NASA's Voyager 1 Space Probe Detects 'Persistent Hum' 14 Billion Miles From Earth

The sound picked up by NASA could be a result of oscillating plasma waves.

NASA's Voyager 1 Space Probe Detects 'Persistent Hum' 14 Billion Miles From Earth

Photo Credit: NASA/JPL-Caltech

NASA's Voyager 1 is now traversing through the interstellar medium

  • NASA launched Voyager 1 over four decades ago
  • The sound could be a result of plasma waves
  • Voyager 1 is designed for interstellar research

NASA's Voyager 1 probe has picked up an uncanny humming sound coming from space. NASA launched the Voyager 1 space probe 44 years ago and today it is the most distant human-made object from Earth, after exiting our solar system nine years ago. Since then, it has been exploring the near-emptiness of interstellar space and sending back valuable data to help us understand the world outside our solar system. Scientists now say instruments aboard the distant spacecraft have detected a “persistent hum” generated by the constant vibration of small amounts of gas in interstellar space. According to research published in the journal Nature Astronomy, this persistent monotonous humming is the sound of plasma waves oscillating and it is very weak.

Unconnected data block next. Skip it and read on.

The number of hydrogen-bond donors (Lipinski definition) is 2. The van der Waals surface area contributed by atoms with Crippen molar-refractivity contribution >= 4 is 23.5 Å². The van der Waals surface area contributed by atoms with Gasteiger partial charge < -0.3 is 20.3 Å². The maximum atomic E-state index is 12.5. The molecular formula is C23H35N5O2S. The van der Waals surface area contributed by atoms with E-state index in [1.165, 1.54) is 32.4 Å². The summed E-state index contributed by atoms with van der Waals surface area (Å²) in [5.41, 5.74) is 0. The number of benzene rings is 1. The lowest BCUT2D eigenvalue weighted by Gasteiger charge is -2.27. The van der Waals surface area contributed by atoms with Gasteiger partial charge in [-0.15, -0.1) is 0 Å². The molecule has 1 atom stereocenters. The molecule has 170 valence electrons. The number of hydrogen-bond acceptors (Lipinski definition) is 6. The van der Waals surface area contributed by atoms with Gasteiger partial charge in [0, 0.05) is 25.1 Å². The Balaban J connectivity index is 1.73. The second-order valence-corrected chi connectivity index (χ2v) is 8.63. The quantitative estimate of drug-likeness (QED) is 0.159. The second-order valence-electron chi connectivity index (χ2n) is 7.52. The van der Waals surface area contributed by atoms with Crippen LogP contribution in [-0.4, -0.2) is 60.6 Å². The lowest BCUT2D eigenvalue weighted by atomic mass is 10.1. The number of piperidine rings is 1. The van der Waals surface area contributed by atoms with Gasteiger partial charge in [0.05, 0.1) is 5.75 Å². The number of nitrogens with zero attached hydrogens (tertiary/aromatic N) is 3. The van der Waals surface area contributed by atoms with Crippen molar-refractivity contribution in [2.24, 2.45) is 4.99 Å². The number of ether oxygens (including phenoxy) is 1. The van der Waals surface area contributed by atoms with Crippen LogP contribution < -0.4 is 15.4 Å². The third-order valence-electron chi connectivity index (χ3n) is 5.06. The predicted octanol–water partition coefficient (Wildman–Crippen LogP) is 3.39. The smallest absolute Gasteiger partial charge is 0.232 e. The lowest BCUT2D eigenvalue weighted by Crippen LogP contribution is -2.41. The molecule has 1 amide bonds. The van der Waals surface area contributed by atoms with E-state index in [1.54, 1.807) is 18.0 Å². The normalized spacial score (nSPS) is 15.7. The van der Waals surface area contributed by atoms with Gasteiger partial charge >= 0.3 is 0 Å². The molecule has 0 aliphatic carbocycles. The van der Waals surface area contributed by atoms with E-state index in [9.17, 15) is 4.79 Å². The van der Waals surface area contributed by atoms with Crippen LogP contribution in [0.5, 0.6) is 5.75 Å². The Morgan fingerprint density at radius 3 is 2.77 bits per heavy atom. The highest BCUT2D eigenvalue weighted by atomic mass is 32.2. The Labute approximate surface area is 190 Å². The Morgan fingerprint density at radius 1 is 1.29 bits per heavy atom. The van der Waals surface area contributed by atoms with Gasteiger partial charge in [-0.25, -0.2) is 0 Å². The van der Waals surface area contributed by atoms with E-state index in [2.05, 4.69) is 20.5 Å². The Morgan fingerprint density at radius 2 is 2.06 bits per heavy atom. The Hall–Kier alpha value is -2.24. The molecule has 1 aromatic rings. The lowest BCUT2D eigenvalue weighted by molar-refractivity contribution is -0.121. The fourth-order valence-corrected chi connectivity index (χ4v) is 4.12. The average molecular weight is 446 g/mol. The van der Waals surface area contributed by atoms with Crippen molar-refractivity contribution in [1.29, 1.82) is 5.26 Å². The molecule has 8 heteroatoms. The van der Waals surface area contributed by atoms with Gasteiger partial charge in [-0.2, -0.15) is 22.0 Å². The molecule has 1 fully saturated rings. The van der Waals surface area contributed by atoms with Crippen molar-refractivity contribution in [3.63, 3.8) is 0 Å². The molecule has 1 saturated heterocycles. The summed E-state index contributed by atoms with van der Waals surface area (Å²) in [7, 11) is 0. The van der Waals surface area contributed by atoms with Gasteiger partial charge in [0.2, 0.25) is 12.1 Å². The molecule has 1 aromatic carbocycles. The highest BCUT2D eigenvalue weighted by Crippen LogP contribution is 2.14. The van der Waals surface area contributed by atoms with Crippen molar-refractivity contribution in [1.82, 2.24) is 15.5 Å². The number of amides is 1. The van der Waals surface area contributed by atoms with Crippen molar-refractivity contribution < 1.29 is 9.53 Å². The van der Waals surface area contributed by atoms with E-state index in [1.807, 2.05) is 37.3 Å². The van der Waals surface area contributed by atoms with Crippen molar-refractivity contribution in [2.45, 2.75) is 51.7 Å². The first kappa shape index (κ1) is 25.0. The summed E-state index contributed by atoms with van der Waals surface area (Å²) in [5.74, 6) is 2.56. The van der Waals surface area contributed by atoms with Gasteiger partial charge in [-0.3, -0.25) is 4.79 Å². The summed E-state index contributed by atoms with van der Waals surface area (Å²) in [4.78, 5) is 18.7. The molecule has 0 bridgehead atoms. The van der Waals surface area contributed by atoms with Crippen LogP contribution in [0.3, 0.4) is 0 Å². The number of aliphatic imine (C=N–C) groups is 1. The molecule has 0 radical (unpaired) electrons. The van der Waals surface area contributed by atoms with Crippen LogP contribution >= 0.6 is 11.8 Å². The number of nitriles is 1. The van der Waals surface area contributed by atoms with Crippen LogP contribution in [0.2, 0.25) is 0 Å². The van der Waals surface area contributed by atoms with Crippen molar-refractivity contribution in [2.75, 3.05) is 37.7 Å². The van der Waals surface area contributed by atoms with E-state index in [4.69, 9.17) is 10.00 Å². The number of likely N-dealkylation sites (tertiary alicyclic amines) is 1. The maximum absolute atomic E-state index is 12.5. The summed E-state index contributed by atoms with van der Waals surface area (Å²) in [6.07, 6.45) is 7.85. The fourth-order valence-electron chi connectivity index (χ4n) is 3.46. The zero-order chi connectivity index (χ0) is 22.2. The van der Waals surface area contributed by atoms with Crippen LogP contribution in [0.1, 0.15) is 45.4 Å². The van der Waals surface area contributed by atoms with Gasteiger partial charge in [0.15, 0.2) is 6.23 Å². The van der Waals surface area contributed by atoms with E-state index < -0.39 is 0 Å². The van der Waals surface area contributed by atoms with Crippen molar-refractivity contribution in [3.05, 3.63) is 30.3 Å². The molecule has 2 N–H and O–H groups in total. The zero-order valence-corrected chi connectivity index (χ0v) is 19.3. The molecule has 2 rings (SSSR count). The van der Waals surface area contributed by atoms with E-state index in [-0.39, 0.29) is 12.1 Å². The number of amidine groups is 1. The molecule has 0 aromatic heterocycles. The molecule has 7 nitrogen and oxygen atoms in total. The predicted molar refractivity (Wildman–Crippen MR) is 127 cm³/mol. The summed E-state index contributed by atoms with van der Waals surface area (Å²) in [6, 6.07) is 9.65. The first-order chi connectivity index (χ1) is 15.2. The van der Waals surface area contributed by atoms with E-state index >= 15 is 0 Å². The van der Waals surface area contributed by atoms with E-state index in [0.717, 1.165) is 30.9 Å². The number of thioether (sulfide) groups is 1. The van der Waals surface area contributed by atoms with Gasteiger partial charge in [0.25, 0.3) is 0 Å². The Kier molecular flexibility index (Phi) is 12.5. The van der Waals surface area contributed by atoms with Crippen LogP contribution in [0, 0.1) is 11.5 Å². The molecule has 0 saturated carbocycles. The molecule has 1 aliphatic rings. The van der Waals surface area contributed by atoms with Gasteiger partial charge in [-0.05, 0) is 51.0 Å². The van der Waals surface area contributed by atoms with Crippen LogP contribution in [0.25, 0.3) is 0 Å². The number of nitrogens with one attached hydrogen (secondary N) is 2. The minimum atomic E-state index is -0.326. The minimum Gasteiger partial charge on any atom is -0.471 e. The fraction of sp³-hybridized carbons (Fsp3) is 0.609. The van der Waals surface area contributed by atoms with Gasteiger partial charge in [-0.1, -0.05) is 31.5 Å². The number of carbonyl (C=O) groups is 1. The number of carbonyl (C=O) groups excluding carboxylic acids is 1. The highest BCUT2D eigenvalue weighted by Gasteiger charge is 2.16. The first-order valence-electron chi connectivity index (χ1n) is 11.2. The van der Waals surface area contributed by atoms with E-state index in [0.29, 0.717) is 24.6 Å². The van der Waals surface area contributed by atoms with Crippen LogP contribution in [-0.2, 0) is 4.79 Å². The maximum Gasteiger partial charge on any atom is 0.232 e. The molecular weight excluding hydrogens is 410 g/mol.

A Cornell University-led team is studying the data sent by Voyager 1 from 14 billion miles away. Stella Koch Ocker, a doctoral student at Cornell University in New York, and one of the authors of the research, said the sound was very faint and monotone because it is in a narrow frequency bandwidth.You can listen to the sound here.

The Voyager 1 spacecraft flew by Jupiter in 1979, and the next year by Saturn, before crossing the heliopause — the solar system's border with interstellar space — in August 2012. It has now reached the interstellar medium.

Previously, too, after crossing the heliopause, Voyager 1's Plasma Wave System detected oscillations in the gas, but those were caused by our Sun.

“The interstellar medium is like a quiet or gentle rain,” said senior author of the study James Cordes in a statement on Cornell University's website. 

Researchers now believe that there is more activity going on in the interstellar gas than previously thought. Voyager-1's data can help scientists understand the interactions between the interstellar medium and the sun's solar wind, a steady stream of charged particles.

Cornell research scientist Shami Chatterjee explained why continuous tracking of the interstellar space is important, saying scientists never had an opportunity to evaluate interstellar plasma but they do now as the Voyager 1 is flying through them and sending back data.

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